Re: [PATCH] mm: fix page_mkclean_one

From: Linus Torvalds
Date: Wed Dec 27 2006 - 19:17:38 EST

On Tue, 26 Dec 2006, David Miller wrote:
> I've seen it on sparc64, UP kernel, no preempt.

Ok, I still don't have a clue, but I think I at least have a new

It can probably be improved upon, but this would _seem_ to trigger the
problem. Can people check?

You'd want to make sure you get page-put activity, by making TARGETSIZE be
big enough to cause memory pressure (and rather than making it bigger, you
might want to make your memory smaller instead, to make it run more
quickly. Either using "mem=128M" or big compiles or something...).

If it finds corruption, you'll see something like

Writing chunk 183858/183859 (99%)
Chunk ..
Chunk 120887 corrupted
Chunk 122372 corrupted
Chunk ...
Checking chunk 183858/183859 (99%)

otherwise it will just say

Writing chunk 183858/183859 (99%)
Checking chunk 183858/183859 (99%)

and exit.

I didn't spend a lot of time verifying this, but I _was_ able to cause
those "Chunk xxx corrupted" messages with this. There's probably a more
efficient better way to do it, but this is better than trying to use
rtorrent, and also makes any worries about what rtorrent does go away.

Of course, maybe it's this test-program that is buggy now, although it
looks trivial enough that I don't think it is.

I think my earlier stress-tester may not have triggered this, because it
just did all its writing in a linear order, so any LRU logic will happen
to write back old pages that we are no longer touching. The randomization
(and using a chunksize that isn't a multiple of a page-size) makes sure
that we're actually going to have lots of rewriting going on.

I think the test-case could probably be improved by having a munmap() and
page-cache flush in between the writing and the checking, to see whether
that shows the corruption easier (and possibly without having to start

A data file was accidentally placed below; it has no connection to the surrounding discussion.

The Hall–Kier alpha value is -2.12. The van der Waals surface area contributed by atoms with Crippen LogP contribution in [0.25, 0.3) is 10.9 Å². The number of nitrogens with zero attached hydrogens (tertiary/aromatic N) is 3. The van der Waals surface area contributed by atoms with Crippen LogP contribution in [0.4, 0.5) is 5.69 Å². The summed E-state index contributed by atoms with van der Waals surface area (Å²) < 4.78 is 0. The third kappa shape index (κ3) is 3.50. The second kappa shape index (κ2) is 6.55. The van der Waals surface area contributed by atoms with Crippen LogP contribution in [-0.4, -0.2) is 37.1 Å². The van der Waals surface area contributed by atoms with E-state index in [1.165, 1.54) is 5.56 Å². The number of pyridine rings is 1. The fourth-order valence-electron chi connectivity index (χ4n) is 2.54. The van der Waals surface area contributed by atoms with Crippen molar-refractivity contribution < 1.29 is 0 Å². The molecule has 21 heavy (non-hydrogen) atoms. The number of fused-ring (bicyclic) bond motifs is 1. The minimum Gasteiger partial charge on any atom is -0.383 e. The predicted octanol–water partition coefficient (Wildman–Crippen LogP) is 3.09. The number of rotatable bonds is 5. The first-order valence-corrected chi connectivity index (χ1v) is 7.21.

paging in order to throw the pages out, which would simplify testing a
lot). But I haven't tested. I decided to post this asap, now that I've
recreated the corruption with something else, and something that is
possibly easier to analyze..


#include <sys/mman.h>
#include <sys/fcntl.h>
#include <unistd.h>
#include <stdlib.h>
#include <string.h>
#include <stdio.h>
#include <time.h>

#define TARGETSIZE (256 << 20)
#define CHUNKSIZE (1460)

static void fillmem(void *start, int nr)
memset(start, nr, CHUNKSIZE);

static void checkmem(void *start, int nr)
unsigned char c = nr, *p = start;
int i;
for (i = 0; i < CHUNKSIZE; i++) {
if (*p++ != c) {
printf("Chunk %d corrupted \n", nr);

int main(int argc, char **argv)
char *mapping;
int fd, i;
static int chunkorder[NRCHUNKS];

* Make some random ordering of writing the chunks to the
* memory map..
* Start with fully ordered..
for (i = 0; i < NRCHUNKS; i++)
chunkorder[i] = i;

/* ..and then mix it up randomly */
for (i = 0; i < NRCHUNKS; i++) {
int index = (unsigned int) random() % NRCHUNKS;
int nr = chunkorder[index];
chunkorder[index] = chunkorder[i];
chunkorder[i] = nr;

fd = open("mapfile", O_RDWR | O_TRUNC | O_CREAT, 0666);
if (fd < 0)
return -1;
if (ftruncate(fd, SIZE) < 0)
return -1;
mapping = mmap(NULL, SIZE, PROT_READ | PROT_WRITE, MAP_SHARED, fd, 0);
if (-1 == (int)(long)mapping)
return -1;

for (i = 0; i < NRCHUNKS; i++) {
int chunk = chunkorder[i];
printf("Writing chunk %d/%d (%d%%) \r", i, NRCHUNKS, 100*i/NRCHUNKS);
fillmem(mapping + chunk * CHUNKSIZE, chunk);
for (i = 0; i < NRCHUNKS; i++) {
int chunk = i;
printf("Checking chunk %d/%d (%d%%) \r", i, NRCHUNKS, 100*i/NRCHUNKS);
checkmem(mapping + chunk * CHUNKSIZE, chunk);

return 0;
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